This was my response to a sudden onslaught of cold, wet weather.
Hey, do you want to make shaggy, woolly fingerless mittens, too? Do you have a cake of plötulopi hanging around, and 2.75mm double-pointed needles (or circulars for magic looping or 2-circ methods), and some sort of scrubbing or brushing implement? I don't recommend substituting a different yarn because the finishing stage of this project sort of relies on the qualities of unspun Icelandic wool—the fabric gets fulled a little bit, then brushed vigorously with a flick carder, wire brush, or plastic scrub brush. Icelandic wool is great for this purpose because the sheep are double-coated: there's a very soft, very fine undercoat (thel), then progressively coarser, longer hairs (tog). They're blended together in this yarn. It's pretty easy to raise the nap; the yarn is so loosely structured that it doesn't offer much resistance.
Mohair or a mohair blend would work, too. Look for long, hair-like fibres in the yarn that want to work loose. Not merino, not superwash.
Bonus: close-fitting fingerless gloves make a great base layer for wearing underneath bulkier mittens, like long underwear for your hands! Double bonus: oh man, do my sore wrists feel better when they're swathed in warm, fuzzy wool.
This barely qualifies as a pattern, it's so simple, but I've named it Poilu.
Istex plötulopi (100% Icelandic wool; approx. 300m/100g cake); 1 cake (you'll use about a third of it)
set of 5 US #2/2.75mm double-pointed needles, or a long circular needle for magic looping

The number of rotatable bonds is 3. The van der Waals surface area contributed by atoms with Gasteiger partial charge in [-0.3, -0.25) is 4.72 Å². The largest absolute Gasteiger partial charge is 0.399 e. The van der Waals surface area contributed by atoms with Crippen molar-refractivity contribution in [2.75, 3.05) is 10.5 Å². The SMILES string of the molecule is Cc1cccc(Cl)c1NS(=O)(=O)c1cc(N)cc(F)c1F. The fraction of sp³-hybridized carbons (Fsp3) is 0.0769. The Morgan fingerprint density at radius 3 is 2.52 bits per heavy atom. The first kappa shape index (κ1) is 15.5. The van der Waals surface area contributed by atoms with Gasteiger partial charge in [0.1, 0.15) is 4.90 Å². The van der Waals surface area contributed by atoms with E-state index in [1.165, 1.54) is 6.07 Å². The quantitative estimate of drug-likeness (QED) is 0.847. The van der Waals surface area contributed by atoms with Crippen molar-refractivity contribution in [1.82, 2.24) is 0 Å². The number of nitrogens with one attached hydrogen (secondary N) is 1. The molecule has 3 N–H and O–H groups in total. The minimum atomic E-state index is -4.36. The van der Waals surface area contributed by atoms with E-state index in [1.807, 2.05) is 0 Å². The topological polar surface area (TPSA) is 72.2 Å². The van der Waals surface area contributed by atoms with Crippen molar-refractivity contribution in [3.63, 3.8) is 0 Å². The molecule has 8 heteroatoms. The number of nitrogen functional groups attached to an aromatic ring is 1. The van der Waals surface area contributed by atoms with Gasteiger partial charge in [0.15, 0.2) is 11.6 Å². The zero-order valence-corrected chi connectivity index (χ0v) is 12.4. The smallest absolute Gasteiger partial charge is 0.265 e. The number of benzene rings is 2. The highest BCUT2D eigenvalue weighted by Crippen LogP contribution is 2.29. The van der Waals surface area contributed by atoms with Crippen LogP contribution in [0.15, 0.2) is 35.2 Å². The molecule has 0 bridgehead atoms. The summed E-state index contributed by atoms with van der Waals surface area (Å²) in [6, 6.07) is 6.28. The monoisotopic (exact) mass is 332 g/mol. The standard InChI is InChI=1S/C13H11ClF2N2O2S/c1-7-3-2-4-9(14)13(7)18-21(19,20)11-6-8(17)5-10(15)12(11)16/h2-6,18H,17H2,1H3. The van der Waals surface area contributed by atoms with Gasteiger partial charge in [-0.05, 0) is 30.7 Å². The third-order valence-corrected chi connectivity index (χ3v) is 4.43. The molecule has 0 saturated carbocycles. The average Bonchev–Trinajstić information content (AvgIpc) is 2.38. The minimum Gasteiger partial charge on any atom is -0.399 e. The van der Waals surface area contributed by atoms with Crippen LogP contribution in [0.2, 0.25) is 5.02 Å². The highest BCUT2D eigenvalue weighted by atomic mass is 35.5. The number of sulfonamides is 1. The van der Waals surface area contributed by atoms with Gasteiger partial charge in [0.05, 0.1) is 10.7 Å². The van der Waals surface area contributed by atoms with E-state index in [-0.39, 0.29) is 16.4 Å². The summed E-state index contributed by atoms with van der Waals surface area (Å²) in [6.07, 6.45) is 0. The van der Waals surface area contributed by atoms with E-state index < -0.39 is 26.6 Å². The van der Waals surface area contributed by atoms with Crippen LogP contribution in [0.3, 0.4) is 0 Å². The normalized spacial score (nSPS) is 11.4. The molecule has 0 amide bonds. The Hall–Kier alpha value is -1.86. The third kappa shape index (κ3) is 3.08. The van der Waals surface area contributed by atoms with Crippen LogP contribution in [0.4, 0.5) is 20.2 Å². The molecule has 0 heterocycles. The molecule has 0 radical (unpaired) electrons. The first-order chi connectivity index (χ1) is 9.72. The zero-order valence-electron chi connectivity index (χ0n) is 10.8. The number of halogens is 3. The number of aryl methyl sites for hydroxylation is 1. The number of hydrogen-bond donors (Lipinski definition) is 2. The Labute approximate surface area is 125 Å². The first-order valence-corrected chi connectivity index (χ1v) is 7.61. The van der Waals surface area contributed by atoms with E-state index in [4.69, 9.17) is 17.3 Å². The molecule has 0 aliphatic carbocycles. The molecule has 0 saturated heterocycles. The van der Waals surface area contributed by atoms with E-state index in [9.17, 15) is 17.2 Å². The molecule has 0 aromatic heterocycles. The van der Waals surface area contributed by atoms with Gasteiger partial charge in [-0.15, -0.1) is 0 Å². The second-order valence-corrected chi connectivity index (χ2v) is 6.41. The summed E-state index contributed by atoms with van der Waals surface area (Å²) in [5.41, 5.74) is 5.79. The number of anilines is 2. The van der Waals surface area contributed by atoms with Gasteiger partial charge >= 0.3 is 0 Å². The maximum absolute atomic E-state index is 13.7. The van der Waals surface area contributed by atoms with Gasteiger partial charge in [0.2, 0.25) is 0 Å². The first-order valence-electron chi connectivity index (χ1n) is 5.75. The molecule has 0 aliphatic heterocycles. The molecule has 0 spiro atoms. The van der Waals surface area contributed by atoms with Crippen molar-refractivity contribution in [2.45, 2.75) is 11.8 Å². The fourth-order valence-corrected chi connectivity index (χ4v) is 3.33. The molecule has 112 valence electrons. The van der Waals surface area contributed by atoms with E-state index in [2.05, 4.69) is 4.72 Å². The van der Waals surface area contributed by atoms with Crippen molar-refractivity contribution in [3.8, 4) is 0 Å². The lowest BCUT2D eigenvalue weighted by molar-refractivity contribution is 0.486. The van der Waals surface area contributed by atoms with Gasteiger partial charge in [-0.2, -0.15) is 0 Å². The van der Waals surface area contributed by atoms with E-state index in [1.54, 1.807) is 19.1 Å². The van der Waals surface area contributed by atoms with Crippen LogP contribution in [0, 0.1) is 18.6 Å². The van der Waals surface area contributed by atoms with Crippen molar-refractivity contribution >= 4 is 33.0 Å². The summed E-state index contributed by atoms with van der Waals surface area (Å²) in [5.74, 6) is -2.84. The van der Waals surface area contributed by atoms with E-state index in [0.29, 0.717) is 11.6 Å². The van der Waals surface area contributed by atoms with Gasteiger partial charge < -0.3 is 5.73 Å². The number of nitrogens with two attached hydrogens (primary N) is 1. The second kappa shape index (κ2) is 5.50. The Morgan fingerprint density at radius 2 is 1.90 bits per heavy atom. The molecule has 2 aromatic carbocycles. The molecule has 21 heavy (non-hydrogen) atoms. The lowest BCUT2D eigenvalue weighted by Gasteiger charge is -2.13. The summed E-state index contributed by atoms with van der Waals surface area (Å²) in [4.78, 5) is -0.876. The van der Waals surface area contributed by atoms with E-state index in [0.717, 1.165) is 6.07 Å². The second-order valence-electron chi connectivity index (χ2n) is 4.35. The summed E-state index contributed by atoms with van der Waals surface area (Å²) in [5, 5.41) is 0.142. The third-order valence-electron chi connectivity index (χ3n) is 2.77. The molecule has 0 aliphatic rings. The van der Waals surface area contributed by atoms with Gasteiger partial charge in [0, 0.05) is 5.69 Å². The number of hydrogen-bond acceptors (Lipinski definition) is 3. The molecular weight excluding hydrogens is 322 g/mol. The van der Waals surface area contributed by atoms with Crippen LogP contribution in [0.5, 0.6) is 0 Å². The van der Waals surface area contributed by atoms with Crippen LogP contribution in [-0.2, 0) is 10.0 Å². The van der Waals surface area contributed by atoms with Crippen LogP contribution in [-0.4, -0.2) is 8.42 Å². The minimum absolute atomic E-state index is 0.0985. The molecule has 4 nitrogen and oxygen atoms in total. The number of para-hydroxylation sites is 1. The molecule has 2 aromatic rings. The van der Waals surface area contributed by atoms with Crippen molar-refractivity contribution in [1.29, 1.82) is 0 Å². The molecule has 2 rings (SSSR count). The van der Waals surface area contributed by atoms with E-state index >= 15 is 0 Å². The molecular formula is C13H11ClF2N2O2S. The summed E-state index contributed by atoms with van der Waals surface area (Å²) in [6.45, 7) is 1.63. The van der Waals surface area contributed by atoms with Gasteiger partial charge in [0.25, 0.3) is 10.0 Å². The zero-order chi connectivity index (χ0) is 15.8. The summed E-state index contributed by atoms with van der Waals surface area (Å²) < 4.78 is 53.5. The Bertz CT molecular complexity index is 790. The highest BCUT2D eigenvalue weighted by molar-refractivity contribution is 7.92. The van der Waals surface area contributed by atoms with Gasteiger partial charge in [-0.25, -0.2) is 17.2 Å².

flick carder, wire dog/cat brush, or plastic scrub brush
… is actually not that important for this project, since the finished mitts can be fulled down to size and can be tried on during the process. Pre-fulling gauge for the sample pair was 26 sts and 36 rnds = 4" in stockinette.
Sample mitts measure 7.5" around. Since there's no pattern to interrupt, these are the easiest thing to resize; cast on more stitches for bigger mitts and fewer for smaller mitts, and work as many thumb gusset increases as you need to fit your hand.
Bear in mind two factors when resizing: fulling will shrink them a bit, and you'll be brushing the insides, too. Too-large mitts are easier to fix at the finishing stage than too-small ones.
m1: make one
p3tog: purl 3 together
CO: cast on
BO: bind off
Garter stitch (worked in the round):
Rnd 1: K.
Rnd 2: P.
Repeat rnds 1-2 for garter stitch.
Mitt (make 2 alike)
With a single strand of plötulopi, cast on 52 sts, being careful not to break the yarn (it's fragile!). Divide sts between needles and join for working in the round. Mark or note beginning of rnd.
Work garter stitch for 20 rnds.
K 20 rnds.
Thumb gusset and hand
Next rnd: K25, place marker, m1, k1, m1, place marker, k to end.
K 2 rnds.
Next rnd: K to first marker, slip marker, m1, k to next marker, m1, slip marker, k to end of rnd.
Repeat previous 3 rnds until there are 15 sts between markers. K 2 more rnds.
Next rnd: K to first marker, remove marker, slip next 15 sts to scrap yarn, remove next marker, CO 1 st using the backwards loop method, k to end of rnd.
K 5 rnds.
Work garter stitch for 10 rnds.
Transfer held thumb sts to needles, dividing for working in the round as you go. Join yarn and k across these sts, then pick up and k 3 sts from CO edge of hand.
Next rnd: P to last 3 sts, p3tog.
Work garter stitch for 8 rnds.
Weave in and cut off all ends. Full the gloves by agitating them first in hot water, then in cold water, until the stitches are slightly obscured and the mitts are a little smaller. (Squeeze out excess water and try them on to make sure they’re the right size for you before calling it quits.) Pat mitts into shape, then lay flat to dry. When the mitts are completely dry, brush their surface with a scrub brush or flick carder until a furry, shaggy nap appears. Brush more for a shaggier appearance. When the outside of each glove is sufficiently shaggy, turn them inside-out and brush the wrong sides, too.
If at some point in the future you decide they aren't shaggy enough after all, brush some more!